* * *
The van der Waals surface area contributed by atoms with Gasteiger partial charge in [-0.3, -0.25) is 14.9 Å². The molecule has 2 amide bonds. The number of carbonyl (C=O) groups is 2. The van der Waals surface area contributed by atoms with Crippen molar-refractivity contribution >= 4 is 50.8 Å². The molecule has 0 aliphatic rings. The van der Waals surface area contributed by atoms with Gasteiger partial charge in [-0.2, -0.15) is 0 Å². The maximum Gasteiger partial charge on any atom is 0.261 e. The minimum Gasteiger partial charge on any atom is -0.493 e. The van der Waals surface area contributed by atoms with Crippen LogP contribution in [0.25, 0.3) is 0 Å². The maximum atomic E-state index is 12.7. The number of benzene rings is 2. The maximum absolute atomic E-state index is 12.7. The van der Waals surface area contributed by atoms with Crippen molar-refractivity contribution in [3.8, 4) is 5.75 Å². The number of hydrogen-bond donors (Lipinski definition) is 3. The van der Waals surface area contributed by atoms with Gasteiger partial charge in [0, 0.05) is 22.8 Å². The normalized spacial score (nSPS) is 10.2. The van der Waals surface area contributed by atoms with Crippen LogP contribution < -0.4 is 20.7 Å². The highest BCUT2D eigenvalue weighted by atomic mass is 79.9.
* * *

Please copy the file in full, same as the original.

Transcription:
The van der Waals surface area contributed by atoms with Gasteiger partial charge in [-0.3, -0.25) is 14.9 Å². The molecule has 2 amide bonds. The number of carbonyl (C=O) groups is 2. The van der Waals surface area contributed by atoms with Crippen molar-refractivity contribution >= 4 is 50.8 Å². The molecule has 0 aliphatic rings. The van der Waals surface area contributed by atoms with Gasteiger partial charge in [-0.2, -0.15) is 0 Å². The maximum Gasteiger partial charge on any atom is 0.261 e. The minimum Gasteiger partial charge on any atom is -0.493 e. The van der Waals surface area contributed by atoms with Crippen LogP contribution in [0.25, 0.3) is 0 Å². The maximum atomic E-state index is 12.7. The number of benzene rings is 2. The maximum absolute atomic E-state index is 12.7. The van der Waals surface area contributed by atoms with Crippen molar-refractivity contribution in [3.8, 4) is 5.75 Å². The number of hydrogen-bond donors (Lipinski definition) is 3. The van der Waals surface area contributed by atoms with Gasteiger partial charge in [0, 0.05) is 22.8 Å². The normalized spacial score (nSPS) is 10.2. The van der Waals surface area contributed by atoms with Crippen LogP contribution < -0.4 is 20.7 Å². The highest BCUT2D eigenvalue weighted by atomic mass is 79.9.